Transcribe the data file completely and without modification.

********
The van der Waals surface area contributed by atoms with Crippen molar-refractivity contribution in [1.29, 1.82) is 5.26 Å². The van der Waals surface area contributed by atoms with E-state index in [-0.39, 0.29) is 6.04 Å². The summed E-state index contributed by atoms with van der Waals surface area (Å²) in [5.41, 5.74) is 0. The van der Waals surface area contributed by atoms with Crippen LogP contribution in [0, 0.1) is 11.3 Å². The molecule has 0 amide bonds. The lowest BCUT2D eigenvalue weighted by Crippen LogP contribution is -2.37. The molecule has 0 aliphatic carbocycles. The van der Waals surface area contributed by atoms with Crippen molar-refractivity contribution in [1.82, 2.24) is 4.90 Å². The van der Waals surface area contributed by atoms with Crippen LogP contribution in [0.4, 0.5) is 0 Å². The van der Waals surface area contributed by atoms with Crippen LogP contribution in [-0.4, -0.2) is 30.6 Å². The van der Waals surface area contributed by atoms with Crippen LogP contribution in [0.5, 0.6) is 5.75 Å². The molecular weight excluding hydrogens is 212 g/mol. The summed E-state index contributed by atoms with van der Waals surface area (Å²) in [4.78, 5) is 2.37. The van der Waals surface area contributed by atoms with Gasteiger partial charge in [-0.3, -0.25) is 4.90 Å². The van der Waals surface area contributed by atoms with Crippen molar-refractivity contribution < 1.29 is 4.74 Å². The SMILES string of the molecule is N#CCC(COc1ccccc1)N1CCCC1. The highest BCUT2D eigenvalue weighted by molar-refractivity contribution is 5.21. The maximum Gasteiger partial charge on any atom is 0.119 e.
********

The van der Waals surface area contributed by atoms with Crippen molar-refractivity contribution in [1.29, 1.82) is 5.26 Å². The van der Waals surface area contributed by atoms with E-state index in [-0.39, 0.29) is 6.04 Å². The summed E-state index contributed by atoms with van der Waals surface area (Å²) in [5.41, 5.74) is 0. The van der Waals surface area contributed by atoms with Crippen LogP contribution in [0, 0.1) is 11.3 Å². The molecule has 0 amide bonds. The lowest BCUT2D eigenvalue weighted by Crippen LogP contribution is -2.37. The molecule has 0 aliphatic carbocycles. The van der Waals surface area contributed by atoms with Crippen molar-refractivity contribution in [1.82, 2.24) is 4.90 Å². The van der Waals surface area contributed by atoms with Crippen LogP contribution in [0.4, 0.5) is 0 Å². The van der Waals surface area contributed by atoms with Crippen LogP contribution in [-0.4, -0.2) is 30.6 Å². The van der Waals surface area contributed by atoms with Crippen LogP contribution in [0.5, 0.6) is 5.75 Å². The molecular weight excluding hydrogens is 212 g/mol. The summed E-state index contributed by atoms with van der Waals surface area (Å²) in [4.78, 5) is 2.37. The van der Waals surface area contributed by atoms with Gasteiger partial charge in [-0.3, -0.25) is 4.90 Å². The van der Waals surface area contributed by atoms with Crippen molar-refractivity contribution < 1.29 is 4.74 Å². The SMILES string of the molecule is N#CCC(COc1ccccc1)N1CCCC1. The highest BCUT2D eigenvalue weighted by molar-refractivity contribution is 5.21. The maximum Gasteiger partial charge on any atom is 0.119 e.